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Battle of the sexes: Who makes a better CIO?

Yuga Chaudhari, Principal Correspondent
Mark Twain said that the only time a woman can change a man is when he is a baby. That was a long time back. Now the twain has met, with drawn daggers. Women believe they can be better CIOs, men won't give them the nod.

The debate over which gender makes a smarter leader has found a new platform: technology, which is predominantly dominated by men. Can women effectively resolve technical issues of an organization? Are women really fit to handle the position of a CIO? With more and more women CIOs entering this field, the question is getting more serious: who is better?

To get the fairer side of the story, we decided to approach Niloufer N Vazifdar, general manager for internal audit and IT at Forbes and Company, who has been handling various IT departments for 10 years. Vazifdar feels that women can become better CIOs as compared to men. "The role of a CIO is not just limited to technology, but about management and I think women are better managers," insists Vazifdar.

Vazifdar lists out the following five reasons behind why she thinks women can make better CIOs.

Art of multi-tasking:

Women have ability to multi-task. They have a good practice doing it in the non-work environment. This ability is crucial for the new- generation CIO who not just handles technology, but also manages the team and deals with management.

Coordinating skills:

I feel that ladies are good at organizing things and co-ordination. This skill

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is very important for a CIO, especially while dealing with different vendors, partners and IT projects.

Learning is an important part of any CIO's job role. Women are better learners, as their Intelligence Quotient is higher than men.
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IQ:

Learning is an important part of any CIO's job role. I feel women are better learners, as their Intelligence Quotient is higher than men.

Team builders:

Women are more empathetic and tolerant. These are the two important qualities while building and handling a team.

Detailing:

Women are good at detailing. They are painstaking and pay more attention to details while drawing a company's technology roadmap.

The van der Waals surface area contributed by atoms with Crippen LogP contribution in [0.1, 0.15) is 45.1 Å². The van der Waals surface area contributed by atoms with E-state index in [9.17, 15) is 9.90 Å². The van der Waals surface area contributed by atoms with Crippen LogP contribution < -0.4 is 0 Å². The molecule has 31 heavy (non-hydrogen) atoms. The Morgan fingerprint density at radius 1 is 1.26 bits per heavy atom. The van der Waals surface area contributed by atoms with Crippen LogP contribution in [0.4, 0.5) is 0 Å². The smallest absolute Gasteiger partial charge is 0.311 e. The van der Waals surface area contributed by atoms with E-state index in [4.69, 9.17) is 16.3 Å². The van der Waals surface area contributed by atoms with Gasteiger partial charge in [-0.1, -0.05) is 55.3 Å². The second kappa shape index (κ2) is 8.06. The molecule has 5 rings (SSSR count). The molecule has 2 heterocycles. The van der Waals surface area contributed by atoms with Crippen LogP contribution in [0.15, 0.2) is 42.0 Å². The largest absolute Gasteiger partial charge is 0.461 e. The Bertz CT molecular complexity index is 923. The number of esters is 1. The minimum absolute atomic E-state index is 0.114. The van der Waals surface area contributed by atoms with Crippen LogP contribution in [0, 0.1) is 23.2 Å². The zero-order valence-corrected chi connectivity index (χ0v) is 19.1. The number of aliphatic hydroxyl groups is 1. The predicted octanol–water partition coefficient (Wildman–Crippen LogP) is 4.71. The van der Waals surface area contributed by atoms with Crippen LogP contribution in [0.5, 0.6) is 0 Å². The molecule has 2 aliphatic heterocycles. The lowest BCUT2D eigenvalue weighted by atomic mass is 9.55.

However, Sanjeev Kumar, the CIO of Polygenta Technologies puts his point across by sharing his own five pointers on why men make better CIOs. "My 20 years of experience tells me that men can handle pressure in a better way as compared to women," says Kumar. "Due to this reason, we do not come across too many women who take up the C-level jobs."

C-level suite:

The C-level suite is still dominated by men. There are very few women as leaders.

Chemistry with the board:

People dynamics is different at the board level, and I think the gentleman CIO can fit well in this environment by having better chemistry with the board. A CIO can be a successful change agent only if he has a good chemistry with the board.

Mental toughness:

The job of a CIO is all about mental toughness and one has to take harsh decisions at this level. While a few lady candidates can take harsh decisions, this quality is not very common in ladies at higher levels. The basic nature of a woman is to be very soft while addressing the team. In business, you have to take harsh decisions, and mental toughness is extremely crucial.

Right balance:

Men can more easily balance the head and heart. They can keep emotions aside and manage family pressures well.

Restrictions:

Women have restrictions when it comes to aspects like long working hours and family pressures. In a changing management scenario, one has to put in extra effort to actually bring out a change in the organization.

While both CIO categories might disagree with each other, they definitely agree to the fact that women get less opportunities to serve at a C-level position. "How many of us groom our daughters to become C-level leaders?" asks Kumar. "However, a change is slowly taking place now," he points out. "While lady CIOs do not lack in terms of capabilities, the opportunities are definitely lesser."